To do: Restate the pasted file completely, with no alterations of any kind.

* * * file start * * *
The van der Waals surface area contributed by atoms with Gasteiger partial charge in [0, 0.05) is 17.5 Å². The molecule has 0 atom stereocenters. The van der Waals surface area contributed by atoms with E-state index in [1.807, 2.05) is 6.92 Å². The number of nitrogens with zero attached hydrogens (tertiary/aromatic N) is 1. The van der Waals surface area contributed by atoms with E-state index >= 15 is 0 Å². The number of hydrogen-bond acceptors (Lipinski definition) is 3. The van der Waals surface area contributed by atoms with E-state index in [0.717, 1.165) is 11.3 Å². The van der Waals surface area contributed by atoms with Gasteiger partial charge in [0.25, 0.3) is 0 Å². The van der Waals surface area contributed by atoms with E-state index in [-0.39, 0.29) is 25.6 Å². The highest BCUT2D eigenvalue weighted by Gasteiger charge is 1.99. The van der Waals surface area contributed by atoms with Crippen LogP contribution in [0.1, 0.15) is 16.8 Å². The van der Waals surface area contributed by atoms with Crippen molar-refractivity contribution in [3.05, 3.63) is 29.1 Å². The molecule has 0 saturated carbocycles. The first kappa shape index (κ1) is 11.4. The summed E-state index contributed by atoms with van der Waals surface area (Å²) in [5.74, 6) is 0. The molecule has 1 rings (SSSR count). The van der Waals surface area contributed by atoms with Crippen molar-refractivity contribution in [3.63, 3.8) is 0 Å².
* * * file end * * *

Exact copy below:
The van der Waals surface area contributed by atoms with Gasteiger partial charge in [0, 0.05) is 17.5 Å². The molecule has 0 atom stereocenters. The van der Waals surface area contributed by atoms with E-state index in [1.807, 2.05) is 6.92 Å². The number of nitrogens with zero attached hydrogens (tertiary/aromatic N) is 1. The van der Waals surface area contributed by atoms with E-state index >= 15 is 0 Å². The number of hydrogen-bond acceptors (Lipinski definition) is 3. The van der Waals surface area contributed by atoms with E-state index in [0.717, 1.165) is 11.3 Å². The van der Waals surface area contributed by atoms with Gasteiger partial charge in [0.25, 0.3) is 0 Å². The van der Waals surface area contributed by atoms with E-state index in [-0.39, 0.29) is 25.6 Å². The highest BCUT2D eigenvalue weighted by Gasteiger charge is 1.99. The van der Waals surface area contributed by atoms with Crippen LogP contribution in [0.1, 0.15) is 16.8 Å². The van der Waals surface area contributed by atoms with Crippen molar-refractivity contribution in [3.05, 3.63) is 29.1 Å². The molecule has 0 saturated carbocycles. The first kappa shape index (κ1) is 11.4. The summed E-state index contributed by atoms with van der Waals surface area (Å²) in [5.74, 6) is 0. The molecule has 1 rings (SSSR count). The van der Waals surface area contributed by atoms with Crippen molar-refractivity contribution in [3.63, 3.8) is 0 Å².